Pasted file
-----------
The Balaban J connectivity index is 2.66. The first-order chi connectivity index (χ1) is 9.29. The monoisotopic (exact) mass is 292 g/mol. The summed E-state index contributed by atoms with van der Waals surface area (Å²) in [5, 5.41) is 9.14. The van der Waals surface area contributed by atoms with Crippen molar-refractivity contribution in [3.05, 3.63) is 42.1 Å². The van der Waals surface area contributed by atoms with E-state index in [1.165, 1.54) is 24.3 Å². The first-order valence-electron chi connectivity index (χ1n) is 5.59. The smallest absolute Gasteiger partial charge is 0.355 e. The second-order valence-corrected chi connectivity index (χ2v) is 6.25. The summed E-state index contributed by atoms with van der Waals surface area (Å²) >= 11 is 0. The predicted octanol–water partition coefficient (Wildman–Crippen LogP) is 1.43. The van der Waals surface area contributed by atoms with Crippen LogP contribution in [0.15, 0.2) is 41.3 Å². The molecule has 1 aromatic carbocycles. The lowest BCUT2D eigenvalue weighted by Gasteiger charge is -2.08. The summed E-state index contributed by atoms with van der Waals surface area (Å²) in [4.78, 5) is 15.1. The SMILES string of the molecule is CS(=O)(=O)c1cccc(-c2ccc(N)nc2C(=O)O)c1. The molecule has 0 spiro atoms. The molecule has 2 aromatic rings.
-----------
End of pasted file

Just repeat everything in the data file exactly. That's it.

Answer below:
The Balaban J connectivity index is 2.66. The first-order chi connectivity index (χ1) is 9.29. The monoisotopic (exact) mass is 292 g/mol. The summed E-state index contributed by atoms with van der Waals surface area (Å²) in [5, 5.41) is 9.14. The van der Waals surface area contributed by atoms with Crippen molar-refractivity contribution in [3.05, 3.63) is 42.1 Å². The van der Waals surface area contributed by atoms with E-state index in [1.165, 1.54) is 24.3 Å². The first-order valence-electron chi connectivity index (χ1n) is 5.59. The smallest absolute Gasteiger partial charge is 0.355 e. The second-order valence-corrected chi connectivity index (χ2v) is 6.25. The summed E-state index contributed by atoms with van der Waals surface area (Å²) >= 11 is 0. The predicted octanol–water partition coefficient (Wildman–Crippen LogP) is 1.43. The van der Waals surface area contributed by atoms with Crippen LogP contribution in [0.15, 0.2) is 41.3 Å². The molecule has 1 aromatic carbocycles. The lowest BCUT2D eigenvalue weighted by Gasteiger charge is -2.08. The summed E-state index contributed by atoms with van der Waals surface area (Å²) in [4.78, 5) is 15.1. The SMILES string of the molecule is CS(=O)(=O)c1cccc(-c2ccc(N)nc2C(=O)O)c1. The molecule has 0 spiro atoms. The molecule has 2 aromatic rings.